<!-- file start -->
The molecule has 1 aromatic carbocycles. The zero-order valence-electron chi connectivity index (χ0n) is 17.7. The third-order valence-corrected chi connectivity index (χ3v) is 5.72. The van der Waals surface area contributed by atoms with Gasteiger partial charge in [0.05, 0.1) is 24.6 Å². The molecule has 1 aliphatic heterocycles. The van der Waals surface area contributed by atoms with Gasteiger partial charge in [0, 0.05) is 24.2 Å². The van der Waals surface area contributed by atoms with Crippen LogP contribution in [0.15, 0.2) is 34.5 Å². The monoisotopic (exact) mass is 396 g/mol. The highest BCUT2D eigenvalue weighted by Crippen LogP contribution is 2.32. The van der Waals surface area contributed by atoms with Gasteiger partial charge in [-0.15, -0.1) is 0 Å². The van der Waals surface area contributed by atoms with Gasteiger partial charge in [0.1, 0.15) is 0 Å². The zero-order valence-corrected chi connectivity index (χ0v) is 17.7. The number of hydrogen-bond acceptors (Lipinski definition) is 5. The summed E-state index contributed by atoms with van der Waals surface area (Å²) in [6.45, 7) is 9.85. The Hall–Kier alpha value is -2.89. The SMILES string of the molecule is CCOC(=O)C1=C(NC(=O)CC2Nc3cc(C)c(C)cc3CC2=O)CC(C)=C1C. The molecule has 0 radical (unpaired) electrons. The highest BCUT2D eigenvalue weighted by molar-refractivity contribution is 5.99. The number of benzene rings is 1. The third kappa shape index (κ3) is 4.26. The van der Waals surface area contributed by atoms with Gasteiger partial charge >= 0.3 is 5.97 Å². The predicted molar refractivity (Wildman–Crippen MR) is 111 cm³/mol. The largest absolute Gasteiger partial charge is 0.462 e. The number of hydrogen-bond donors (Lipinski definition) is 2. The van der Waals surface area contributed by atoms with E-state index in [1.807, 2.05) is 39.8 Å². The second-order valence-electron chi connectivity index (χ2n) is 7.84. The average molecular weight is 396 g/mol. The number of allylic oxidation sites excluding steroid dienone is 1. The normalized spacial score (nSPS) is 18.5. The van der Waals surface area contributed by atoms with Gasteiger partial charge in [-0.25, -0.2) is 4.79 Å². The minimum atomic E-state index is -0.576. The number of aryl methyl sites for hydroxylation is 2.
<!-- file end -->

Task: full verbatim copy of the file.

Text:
The molecule has 1 aromatic carbocycles. The zero-order valence-electron chi connectivity index (χ0n) is 17.7. The third-order valence-corrected chi connectivity index (χ3v) is 5.72. The van der Waals surface area contributed by atoms with Gasteiger partial charge in [0.05, 0.1) is 24.6 Å². The molecule has 1 aliphatic heterocycles. The van der Waals surface area contributed by atoms with Gasteiger partial charge in [0, 0.05) is 24.2 Å². The van der Waals surface area contributed by atoms with Crippen LogP contribution in [0.15, 0.2) is 34.5 Å². The monoisotopic (exact) mass is 396 g/mol. The highest BCUT2D eigenvalue weighted by Crippen LogP contribution is 2.32. The van der Waals surface area contributed by atoms with Gasteiger partial charge in [-0.15, -0.1) is 0 Å². The van der Waals surface area contributed by atoms with Gasteiger partial charge in [0.1, 0.15) is 0 Å². The zero-order valence-corrected chi connectivity index (χ0v) is 17.7. The number of hydrogen-bond acceptors (Lipinski definition) is 5. The summed E-state index contributed by atoms with van der Waals surface area (Å²) in [6.45, 7) is 9.85. The Hall–Kier alpha value is -2.89. The SMILES string of the molecule is CCOC(=O)C1=C(NC(=O)CC2Nc3cc(C)c(C)cc3CC2=O)CC(C)=C1C. The molecule has 0 radical (unpaired) electrons. The highest BCUT2D eigenvalue weighted by molar-refractivity contribution is 5.99. The number of benzene rings is 1. The third kappa shape index (κ3) is 4.26. The van der Waals surface area contributed by atoms with Gasteiger partial charge >= 0.3 is 5.97 Å². The predicted molar refractivity (Wildman–Crippen MR) is 111 cm³/mol. The largest absolute Gasteiger partial charge is 0.462 e. The number of hydrogen-bond donors (Lipinski definition) is 2. The van der Waals surface area contributed by atoms with E-state index in [1.807, 2.05) is 39.8 Å². The second-order valence-electron chi connectivity index (χ2n) is 7.84. The average molecular weight is 396 g/mol. The number of allylic oxidation sites excluding steroid dienone is 1. The normalized spacial score (nSPS) is 18.5. The van der Waals surface area contributed by atoms with Gasteiger partial charge in [-0.25, -0.2) is 4.79 Å². The minimum atomic E-state index is -0.576. The number of aryl methyl sites for hydroxylation is 2.